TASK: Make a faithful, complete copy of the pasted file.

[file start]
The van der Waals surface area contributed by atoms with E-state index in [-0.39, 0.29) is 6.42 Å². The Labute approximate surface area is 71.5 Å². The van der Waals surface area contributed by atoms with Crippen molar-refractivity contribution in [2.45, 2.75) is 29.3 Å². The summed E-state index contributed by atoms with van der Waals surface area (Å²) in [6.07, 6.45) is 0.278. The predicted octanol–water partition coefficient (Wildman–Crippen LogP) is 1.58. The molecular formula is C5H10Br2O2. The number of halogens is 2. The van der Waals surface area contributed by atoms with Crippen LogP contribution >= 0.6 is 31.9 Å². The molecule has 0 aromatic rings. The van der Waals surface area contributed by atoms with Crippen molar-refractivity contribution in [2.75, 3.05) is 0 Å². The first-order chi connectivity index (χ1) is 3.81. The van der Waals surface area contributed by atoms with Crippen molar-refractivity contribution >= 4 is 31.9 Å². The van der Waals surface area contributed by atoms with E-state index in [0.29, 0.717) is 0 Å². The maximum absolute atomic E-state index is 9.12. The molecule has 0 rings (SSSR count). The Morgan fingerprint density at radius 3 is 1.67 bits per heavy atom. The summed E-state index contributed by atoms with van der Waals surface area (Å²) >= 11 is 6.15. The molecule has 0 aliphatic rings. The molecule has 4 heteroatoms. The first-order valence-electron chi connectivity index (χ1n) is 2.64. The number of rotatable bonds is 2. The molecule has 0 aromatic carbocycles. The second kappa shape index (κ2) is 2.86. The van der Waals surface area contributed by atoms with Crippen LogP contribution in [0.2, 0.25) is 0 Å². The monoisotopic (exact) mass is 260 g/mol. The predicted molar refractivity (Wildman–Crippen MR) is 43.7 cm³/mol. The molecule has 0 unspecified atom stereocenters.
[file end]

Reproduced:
The van der Waals surface area contributed by atoms with E-state index in [-0.39, 0.29) is 6.42 Å². The Labute approximate surface area is 71.5 Å². The van der Waals surface area contributed by atoms with Crippen molar-refractivity contribution in [2.45, 2.75) is 29.3 Å². The summed E-state index contributed by atoms with van der Waals surface area (Å²) in [6.07, 6.45) is 0.278. The predicted octanol–water partition coefficient (Wildman–Crippen LogP) is 1.58. The molecular formula is C5H10Br2O2. The number of halogens is 2. The van der Waals surface area contributed by atoms with Crippen LogP contribution >= 0.6 is 31.9 Å². The molecule has 0 aromatic rings. The van der Waals surface area contributed by atoms with Crippen molar-refractivity contribution in [2.75, 3.05) is 0 Å². The first-order chi connectivity index (χ1) is 3.81. The van der Waals surface area contributed by atoms with Crippen molar-refractivity contribution >= 4 is 31.9 Å². The van der Waals surface area contributed by atoms with E-state index in [0.29, 0.717) is 0 Å². The maximum absolute atomic E-state index is 9.12. The molecule has 0 rings (SSSR count). The Morgan fingerprint density at radius 3 is 1.67 bits per heavy atom. The summed E-state index contributed by atoms with van der Waals surface area (Å²) >= 11 is 6.15. The molecule has 0 aliphatic rings. The molecule has 4 heteroatoms. The first-order valence-electron chi connectivity index (χ1n) is 2.64. The number of rotatable bonds is 2. The molecule has 0 aromatic carbocycles. The second kappa shape index (κ2) is 2.86. The van der Waals surface area contributed by atoms with Crippen LogP contribution in [0.2, 0.25) is 0 Å². The monoisotopic (exact) mass is 260 g/mol. The predicted molar refractivity (Wildman–Crippen MR) is 43.7 cm³/mol. The molecule has 0 unspecified atom stereocenters.